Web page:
A NORMAN ROCKWELL THANKSGIVING

life-thanksgiving-ye-glutton

For those of you who think Norman Rockwell only painted idealized images, he didn’t. His idealized images are the most popular, but he painted many other, hard-edged pictures. If you’re in the neighborhood of Stockbridge, Massachusetts, I recommend the Norman Rockwell Museum.

It’s a particularly American experience. I especially love this Thanksgiving cover for Life Magazine — reminding us that the Pilgrims were a humorless bunch. Not the kind of people I’d like to know.

Indian corn in kitchen window

They wouldn’t approve of our traditional Thanksgiving, not one little bit. I don’t think you’d want them at your table and they would not be thrilled to be there, either.

I enjoy Thanksgiving. The idea of it. It’s good there’s a day dedicated to gratitude. And eating too much, visiting with family and friends. But — you knew there was going to be a “but” didn’t you? — I am frequently reminded there are people who don’t have a family. Others who don’t have much to celebrate. And of course Native Americans, who on the whole, don’t find Thanksgiving a reason to rejoice.

72-corn-is-ripe-0918_38

So, while we are consuming our dinners and enjoying our family, please give a thought to those who aren’t celebrating. Can’t celebrate. Are disinclined to celebrate. We do not all have to celebrate the same way.

Enjoy your holiday. Your way.

THE SECRETARY WHO PICKED

Once upon a time, in a far away land, The Boss assigned me a secretary. Not part of a pool, but a whole person. With a master’s degree from Mt. Holyoke. Pretty daunting, me with my little B.A. from Hofstra. So I said to The Boss:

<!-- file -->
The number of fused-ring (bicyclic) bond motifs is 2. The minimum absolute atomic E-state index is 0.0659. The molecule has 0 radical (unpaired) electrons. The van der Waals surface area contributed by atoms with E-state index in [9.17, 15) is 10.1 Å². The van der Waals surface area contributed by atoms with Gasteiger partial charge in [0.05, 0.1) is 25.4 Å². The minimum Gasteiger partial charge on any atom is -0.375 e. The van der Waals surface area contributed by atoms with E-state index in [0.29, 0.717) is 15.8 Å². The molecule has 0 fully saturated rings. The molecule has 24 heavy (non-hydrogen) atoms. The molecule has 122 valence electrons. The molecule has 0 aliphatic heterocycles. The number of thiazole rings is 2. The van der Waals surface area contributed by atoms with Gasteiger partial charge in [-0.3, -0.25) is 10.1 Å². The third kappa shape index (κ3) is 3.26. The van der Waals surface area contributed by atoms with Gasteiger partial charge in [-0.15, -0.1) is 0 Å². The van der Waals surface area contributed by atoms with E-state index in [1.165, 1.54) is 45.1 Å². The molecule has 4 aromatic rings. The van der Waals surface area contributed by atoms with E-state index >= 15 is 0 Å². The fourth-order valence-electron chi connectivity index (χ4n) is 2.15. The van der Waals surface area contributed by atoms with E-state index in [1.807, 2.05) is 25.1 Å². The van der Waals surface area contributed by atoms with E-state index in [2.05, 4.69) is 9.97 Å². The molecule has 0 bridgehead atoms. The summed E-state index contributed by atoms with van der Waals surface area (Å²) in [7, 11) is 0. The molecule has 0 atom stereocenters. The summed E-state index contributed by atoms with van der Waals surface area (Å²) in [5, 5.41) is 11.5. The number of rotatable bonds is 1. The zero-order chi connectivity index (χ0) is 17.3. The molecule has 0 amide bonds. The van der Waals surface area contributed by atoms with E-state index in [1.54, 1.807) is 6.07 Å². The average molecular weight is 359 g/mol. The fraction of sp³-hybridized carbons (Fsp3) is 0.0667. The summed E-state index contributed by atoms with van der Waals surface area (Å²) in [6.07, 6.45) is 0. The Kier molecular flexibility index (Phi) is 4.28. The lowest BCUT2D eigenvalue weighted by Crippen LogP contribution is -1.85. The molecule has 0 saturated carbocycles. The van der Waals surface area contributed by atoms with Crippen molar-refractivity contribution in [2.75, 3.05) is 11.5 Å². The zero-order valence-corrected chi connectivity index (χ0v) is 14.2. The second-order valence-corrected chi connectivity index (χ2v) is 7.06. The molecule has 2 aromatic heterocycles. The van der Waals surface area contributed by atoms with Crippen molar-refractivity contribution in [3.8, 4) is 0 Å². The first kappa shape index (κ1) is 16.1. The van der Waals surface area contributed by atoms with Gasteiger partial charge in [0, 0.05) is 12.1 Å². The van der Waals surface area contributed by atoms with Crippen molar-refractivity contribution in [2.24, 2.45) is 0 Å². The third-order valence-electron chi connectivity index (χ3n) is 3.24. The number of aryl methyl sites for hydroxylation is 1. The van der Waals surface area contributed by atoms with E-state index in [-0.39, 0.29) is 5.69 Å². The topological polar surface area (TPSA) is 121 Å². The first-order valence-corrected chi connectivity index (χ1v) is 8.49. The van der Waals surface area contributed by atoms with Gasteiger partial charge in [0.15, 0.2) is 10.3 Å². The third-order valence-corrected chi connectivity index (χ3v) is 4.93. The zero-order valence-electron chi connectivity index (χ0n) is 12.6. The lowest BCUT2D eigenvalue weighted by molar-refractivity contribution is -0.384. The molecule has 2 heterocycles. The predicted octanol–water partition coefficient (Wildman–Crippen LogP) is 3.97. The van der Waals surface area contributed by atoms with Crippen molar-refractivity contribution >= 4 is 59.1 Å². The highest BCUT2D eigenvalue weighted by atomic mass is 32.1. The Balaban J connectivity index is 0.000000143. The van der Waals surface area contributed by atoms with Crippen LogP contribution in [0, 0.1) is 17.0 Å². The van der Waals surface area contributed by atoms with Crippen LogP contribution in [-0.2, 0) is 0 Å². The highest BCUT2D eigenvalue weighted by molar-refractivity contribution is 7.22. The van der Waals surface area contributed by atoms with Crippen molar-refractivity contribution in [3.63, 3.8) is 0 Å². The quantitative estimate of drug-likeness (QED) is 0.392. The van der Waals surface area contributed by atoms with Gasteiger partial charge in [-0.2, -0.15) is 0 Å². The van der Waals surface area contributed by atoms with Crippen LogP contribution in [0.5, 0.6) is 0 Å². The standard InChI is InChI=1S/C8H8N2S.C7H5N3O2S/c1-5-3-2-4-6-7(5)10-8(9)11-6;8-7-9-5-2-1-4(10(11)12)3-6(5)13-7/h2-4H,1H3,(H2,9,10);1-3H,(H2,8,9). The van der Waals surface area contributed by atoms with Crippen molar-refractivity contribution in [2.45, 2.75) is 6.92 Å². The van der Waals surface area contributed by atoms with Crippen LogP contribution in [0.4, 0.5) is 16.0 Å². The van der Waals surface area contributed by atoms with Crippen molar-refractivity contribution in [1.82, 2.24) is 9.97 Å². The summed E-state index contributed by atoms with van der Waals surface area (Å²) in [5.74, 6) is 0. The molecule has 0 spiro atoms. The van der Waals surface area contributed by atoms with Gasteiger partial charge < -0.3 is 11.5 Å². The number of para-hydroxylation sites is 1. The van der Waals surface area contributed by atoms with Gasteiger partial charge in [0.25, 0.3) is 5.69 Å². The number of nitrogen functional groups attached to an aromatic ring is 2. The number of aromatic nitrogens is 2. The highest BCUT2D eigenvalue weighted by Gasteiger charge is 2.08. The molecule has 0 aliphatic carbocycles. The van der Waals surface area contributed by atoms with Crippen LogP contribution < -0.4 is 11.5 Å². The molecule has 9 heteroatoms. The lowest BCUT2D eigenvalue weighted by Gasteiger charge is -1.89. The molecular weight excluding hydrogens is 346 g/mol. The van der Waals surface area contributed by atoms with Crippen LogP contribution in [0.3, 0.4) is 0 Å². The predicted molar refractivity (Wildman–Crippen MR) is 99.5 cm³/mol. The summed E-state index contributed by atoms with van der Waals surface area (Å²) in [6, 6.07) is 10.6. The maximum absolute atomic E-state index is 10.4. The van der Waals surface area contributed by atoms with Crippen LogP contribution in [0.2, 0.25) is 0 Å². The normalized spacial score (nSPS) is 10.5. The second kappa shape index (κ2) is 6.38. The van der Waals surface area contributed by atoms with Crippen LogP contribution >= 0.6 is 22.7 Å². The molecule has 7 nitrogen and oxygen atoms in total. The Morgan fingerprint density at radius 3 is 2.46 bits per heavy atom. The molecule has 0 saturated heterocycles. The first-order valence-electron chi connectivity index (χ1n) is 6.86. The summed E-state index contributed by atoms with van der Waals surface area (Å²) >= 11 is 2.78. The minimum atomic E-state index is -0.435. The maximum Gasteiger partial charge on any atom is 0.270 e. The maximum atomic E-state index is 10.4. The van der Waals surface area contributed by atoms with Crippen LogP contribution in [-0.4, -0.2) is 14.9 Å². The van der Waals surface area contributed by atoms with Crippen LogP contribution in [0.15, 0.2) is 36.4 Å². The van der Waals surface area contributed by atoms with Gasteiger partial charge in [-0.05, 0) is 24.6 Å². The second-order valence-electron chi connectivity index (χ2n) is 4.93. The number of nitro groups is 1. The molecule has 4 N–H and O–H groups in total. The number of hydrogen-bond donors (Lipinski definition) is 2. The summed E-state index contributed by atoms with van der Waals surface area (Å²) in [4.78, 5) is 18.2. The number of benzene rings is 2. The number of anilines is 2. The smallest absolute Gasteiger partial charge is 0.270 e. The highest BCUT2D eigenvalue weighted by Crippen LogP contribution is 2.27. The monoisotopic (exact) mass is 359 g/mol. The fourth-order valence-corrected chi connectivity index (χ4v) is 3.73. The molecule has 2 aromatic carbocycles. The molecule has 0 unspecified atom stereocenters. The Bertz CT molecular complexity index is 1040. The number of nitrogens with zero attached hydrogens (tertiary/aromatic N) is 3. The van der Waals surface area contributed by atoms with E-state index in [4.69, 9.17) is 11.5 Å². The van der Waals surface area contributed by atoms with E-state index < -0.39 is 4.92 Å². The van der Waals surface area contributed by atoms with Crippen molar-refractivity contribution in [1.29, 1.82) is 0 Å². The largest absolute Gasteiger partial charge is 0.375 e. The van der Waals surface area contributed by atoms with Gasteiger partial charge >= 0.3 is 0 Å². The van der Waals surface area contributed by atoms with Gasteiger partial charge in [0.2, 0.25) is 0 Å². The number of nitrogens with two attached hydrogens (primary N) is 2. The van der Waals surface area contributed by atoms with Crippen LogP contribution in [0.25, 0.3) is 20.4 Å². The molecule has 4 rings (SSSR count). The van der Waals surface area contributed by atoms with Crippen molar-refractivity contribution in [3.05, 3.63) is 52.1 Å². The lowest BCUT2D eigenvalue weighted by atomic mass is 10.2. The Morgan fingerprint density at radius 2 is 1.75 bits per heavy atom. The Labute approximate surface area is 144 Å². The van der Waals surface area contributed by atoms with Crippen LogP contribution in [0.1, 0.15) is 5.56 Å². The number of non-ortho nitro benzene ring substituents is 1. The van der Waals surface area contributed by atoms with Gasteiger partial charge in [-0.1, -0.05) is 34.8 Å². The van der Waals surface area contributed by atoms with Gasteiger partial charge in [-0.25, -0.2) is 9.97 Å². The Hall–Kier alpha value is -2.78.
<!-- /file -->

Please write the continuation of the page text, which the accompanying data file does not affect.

“What is she supposed to do?”

“You write, she does the typing.”

He apparently thought I wrote in longhand. On paper.

So I had a secretary who was supposed to type for me? I was supposed to write longhand? I can barely hand write a shopping list. I can’t think without a keyboard. But I had a secretary.

She was American, like me. Thin. Tall. Blonde. (Unlike me!) Very nervous. Twitchy.

nose-picking-sign-300x300We discovered a shared passion for horses and went riding together. She rode a lot better than me. She had her own helmet, crop, jacket … the whole regalia. I had jeans and a pair of battered boots. I’d never worn a helmet.

About the same time, I had a less heartwarming revelation. I discovered my secretary was a dedicated nose picker — and she ate it.

She was fast and sneaky, but when you spend every working day with someone, it would have been impossible to not realize she had a long, nervous finger up her nose all the time.

I suppose everyone probably picks their nose sometimes — but this was different. She couldn’t stop. She admitted eventually she’d caused permanent damage to the lining of her nose from constantly attacking it with her fingernails.

Our offices were located on the fourth floor of a warehouse. No elevator, so you got exercise. You didn’t have to go out for lunch. It was catered, delivered daily and we all ate at a long table amidst many prayers. The boss was an orthodox Jew from Belgium. Other than Judaism, he believed in feeding his employees and giving everyone lots of vacation time. It was a good job; he was one of the kindest, most decent men for whom I ever worked.

Two floors below us was a chocolate factory. They made all kinds dark chocolate-covered citrus fruits (my favorite was grapefruit). If you were Kosher, you could eat them with meat or dairy. And oh my, they were so good. Around two in the afternoon, they fired up the chocolate vats and the smell would start drifting upward. I sent my secretary to get me chocolate. I didn’t know what else to do with her and watching her ream out her nose was getting to me. By mid afternoon, I not only needed chocolate. I needed a break.

She was such a nice woman. Smart. Well-educated. She objected to being sent on errands. I sighed. I didn’t really have much else for her to do. The nose-picking was wearing me down. I found myself trying to not look at her lest I catch her digging with a finger up to a second knuckle. One day I was sure she’d hit brain matter.

candied-chocolate-covered-orange-peel

Finally, she refused to get me chocolate and I had no work for her. Moreover, she was unable to keep her fingers where they belonged. I went to the boss. I said I felt my secretary needed to move on, perhaps to someone else in the company who needed her services more than I. He looked at me.

“What is the real problem?”

“It’s embarrassing.”